|Publication number||US7349018 B2|
|Application number||US 10/479,721|
|Publication date||Mar 25, 2008|
|Filing date||May 31, 2002|
|Priority date||Jun 8, 2001|
|Also published as||DE60218674D1, DE60218674T2, EP1265291A1, EP1402578A2, EP1402578B1, US20040196398, WO2002101832A2, WO2002101832A3|
|Publication number||10479721, 479721, PCT/2002/5980, PCT/EP/2/005980, PCT/EP/2/05980, PCT/EP/2002/005980, PCT/EP/2002/05980, PCT/EP2/005980, PCT/EP2/05980, PCT/EP2002/005980, PCT/EP2002/05980, PCT/EP2002005980, PCT/EP200205980, PCT/EP2005980, PCT/EP205980, US 7349018 B2, US 7349018B2, US-B2-7349018, US7349018 B2, US7349018B2|
|Inventors||Eiko Doering, Joachim Grupp|
|Original Assignee||Asulab S.A.|
|Export Citation||BiBTeX, EndNote, RefMan|
|Patent Citations (20), Non-Patent Citations (8), Referenced by (19), Classifications (16), Legal Events (4)|
|External Links: USPTO, USPTO Assignment, Espacenet|
The present invention generally concerns an integrated image sensor and a method for operating such an integrated image sensor. More particularly, the present invention concerns an integrated image sensor in CMOS technology with increased dynamic. Such CMOS image sensors are particularly intended for making integrated photographic and videos devices.
Owing to current integration technology, it is possible to make an operational image capturing device in integrated form. Such an integrated image capturing device incorporates, on the same chip, a photo-sensor component formed of a set of photo-sensor elements typically organised in the form of a matrix, and a processing component for assuring the operations of capturing images and reading the data captured by the photo-sensor component.
Traditionally, integrated image capturing devices rely on charge transfer techniques. According to these techniques, photo-generated charges are collected and transferred in a determined manner. The most common charge transfer techniques use CCD (charge-coupled device) components or CID (charge injection device) components. Although these devices utilising these components have found numerous commercial applications, they nonetheless have serious drawbacks. In particular, these components rely on non-standard manufacturing techniques, which are, in particular, incompatible with standard CMOS manufacturing processes. Such components are thus obstacles, in terms of costs and manufacturing ease, to the total integration of image sensors.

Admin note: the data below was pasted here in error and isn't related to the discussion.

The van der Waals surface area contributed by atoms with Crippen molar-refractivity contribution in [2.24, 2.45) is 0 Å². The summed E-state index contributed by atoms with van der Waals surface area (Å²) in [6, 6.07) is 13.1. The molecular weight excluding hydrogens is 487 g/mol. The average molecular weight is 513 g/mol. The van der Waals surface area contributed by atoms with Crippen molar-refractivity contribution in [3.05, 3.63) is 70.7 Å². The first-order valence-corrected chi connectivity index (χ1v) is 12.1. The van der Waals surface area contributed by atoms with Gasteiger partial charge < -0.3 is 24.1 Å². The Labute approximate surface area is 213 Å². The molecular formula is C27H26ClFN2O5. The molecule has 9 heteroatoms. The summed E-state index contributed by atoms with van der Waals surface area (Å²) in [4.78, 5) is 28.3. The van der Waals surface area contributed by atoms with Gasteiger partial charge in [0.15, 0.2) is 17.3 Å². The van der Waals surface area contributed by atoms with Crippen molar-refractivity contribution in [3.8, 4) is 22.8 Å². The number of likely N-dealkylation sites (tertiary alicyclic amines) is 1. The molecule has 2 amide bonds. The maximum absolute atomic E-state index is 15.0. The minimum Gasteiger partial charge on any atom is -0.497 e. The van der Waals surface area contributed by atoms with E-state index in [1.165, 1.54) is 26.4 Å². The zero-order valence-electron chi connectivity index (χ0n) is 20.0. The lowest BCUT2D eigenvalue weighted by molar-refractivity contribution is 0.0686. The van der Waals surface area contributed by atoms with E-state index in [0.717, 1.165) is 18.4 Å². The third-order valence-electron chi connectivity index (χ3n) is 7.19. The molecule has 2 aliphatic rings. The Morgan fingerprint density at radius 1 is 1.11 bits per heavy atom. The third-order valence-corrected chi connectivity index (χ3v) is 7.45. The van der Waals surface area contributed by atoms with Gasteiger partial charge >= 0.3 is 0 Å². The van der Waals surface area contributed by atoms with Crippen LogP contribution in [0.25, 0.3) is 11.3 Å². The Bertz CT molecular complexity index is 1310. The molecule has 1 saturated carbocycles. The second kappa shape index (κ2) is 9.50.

As a complement to the aforementioned techniques, a concept has been developed around the use of p-n semiconductor junctions as photo-sensor elements, these junctions being commonly called photodiodes. The essential advantage of such elements is their perfect compatibility with standard CMOS manufacturing processes. Solutions relying on photodiodes as photo-sensor elements are known from the prior art, in particular from the document “A Random Access Photodiode Array for Intelligent Image Capture” by Orly Yadid-Pecht, Ran Ginosar and Yosi Shacham Diamand, IEEE Transactions On Electron Devices, Vol. 38, no. 8, August 1991, pp. 1772-1780, incorporated by reference herein.
This document thus discloses an integrated image sensor in CMOS technology in the form of a single chip. The architecture of the sensor, which is similar to that of RAM memories, is illustrated in
Each pixel of matrix 10 has a structure conforming to the illustration of
The general structure of the pixel illustrated in
Various embodiments are envisaged and presented in the aforementioned prior art document.
According to the aforementioned article, the pixel operates in an integration mode and transistor M1 initialises photodiode PD at a determined voltage before each integration period. Transistor M2 samples the charge accumulated by photodiode PD and stores the signal thereby sampled at the memory node B. Transistor M2 also ensures isolation or uncoupling of photodiode PD and memory node B. Transistor M3 initialises, in particular, memory node B at a determined voltage. Transistor M4 is a source follower transistor and transistor M5 is a line selection transistor and, during the read process, transfers voltage from transistor M4 to an output bus common to all the pixels in a column. The signals applied to this structure include a high supply voltage VDD and a low supply voltage VSS forming ground, a first initialisation signal TI, a coupling signal SH, a second initialisation signal RST, and a line selection signal RSEL.
A first terminal of photodiode PD is connected to ground VSS and the other terminal is connected to the source terminals of transistors M1 and M2 whose gate terminals are respectively controlled by signals TI and SH. The connection node between photodiode PD and the source terminals of transistors M1 and M2 will be designated by the reference A in the following description. The drain terminals of transistors M1, M3 and M4 are connected to the high supply voltage VDD. The second initialisation signal RST is applied to the gate terminal of transistor M3. The source terminal of transistor M3, the drain terminal of transistor M2 and the gate terminal of transistor M4 are together connected to memory node B of the pixel. The source terminal of transistor M4 is connected, via line selection transistor M5, to the output bus common to all the pixels in a column. The line selection signal RSEL is applied to the gate terminal of transistor M5.